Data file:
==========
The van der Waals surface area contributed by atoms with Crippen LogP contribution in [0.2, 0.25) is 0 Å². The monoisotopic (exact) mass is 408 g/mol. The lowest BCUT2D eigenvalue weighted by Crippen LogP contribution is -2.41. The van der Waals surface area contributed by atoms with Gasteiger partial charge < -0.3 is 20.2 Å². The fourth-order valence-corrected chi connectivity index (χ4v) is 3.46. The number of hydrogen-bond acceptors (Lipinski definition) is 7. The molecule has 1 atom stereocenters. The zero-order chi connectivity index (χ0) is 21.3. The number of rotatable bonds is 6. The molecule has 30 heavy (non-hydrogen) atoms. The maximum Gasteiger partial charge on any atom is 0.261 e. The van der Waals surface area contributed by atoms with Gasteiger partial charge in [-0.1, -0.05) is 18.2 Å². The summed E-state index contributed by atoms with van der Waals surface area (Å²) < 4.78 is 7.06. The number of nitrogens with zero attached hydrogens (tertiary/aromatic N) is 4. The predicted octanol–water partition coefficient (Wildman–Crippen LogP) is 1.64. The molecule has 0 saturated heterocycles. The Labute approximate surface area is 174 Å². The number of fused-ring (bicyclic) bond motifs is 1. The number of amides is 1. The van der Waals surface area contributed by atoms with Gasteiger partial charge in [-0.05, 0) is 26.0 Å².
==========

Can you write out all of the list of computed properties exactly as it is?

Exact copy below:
The van der Waals surface area contributed by atoms with Crippen LogP contribution in [0.2, 0.25) is 0 Å². The monoisotopic (exact) mass is 408 g/mol. The lowest BCUT2D eigenvalue weighted by Crippen LogP contribution is -2.41. The van der Waals surface area contributed by atoms with Gasteiger partial charge < -0.3 is 20.2 Å². The fourth-order valence-corrected chi connectivity index (χ4v) is 3.46. The number of hydrogen-bond acceptors (Lipinski definition) is 7. The molecule has 1 atom stereocenters. The zero-order chi connectivity index (χ0) is 21.3. The number of rotatable bonds is 6. The molecule has 30 heavy (non-hydrogen) atoms. The maximum Gasteiger partial charge on any atom is 0.261 e. The van der Waals surface area contributed by atoms with Gasteiger partial charge in [-0.1, -0.05) is 18.2 Å². The summed E-state index contributed by atoms with van der Waals surface area (Å²) < 4.78 is 7.06. The number of nitrogens with zero attached hydrogens (tertiary/aromatic N) is 4. The predicted octanol–water partition coefficient (Wildman–Crippen LogP) is 1.64. The molecule has 0 saturated heterocycles. The Labute approximate surface area is 174 Å². The number of fused-ring (bicyclic) bond motifs is 1. The number of amides is 1. The van der Waals surface area contributed by atoms with Gasteiger partial charge in [-0.05, 0) is 26.0 Å².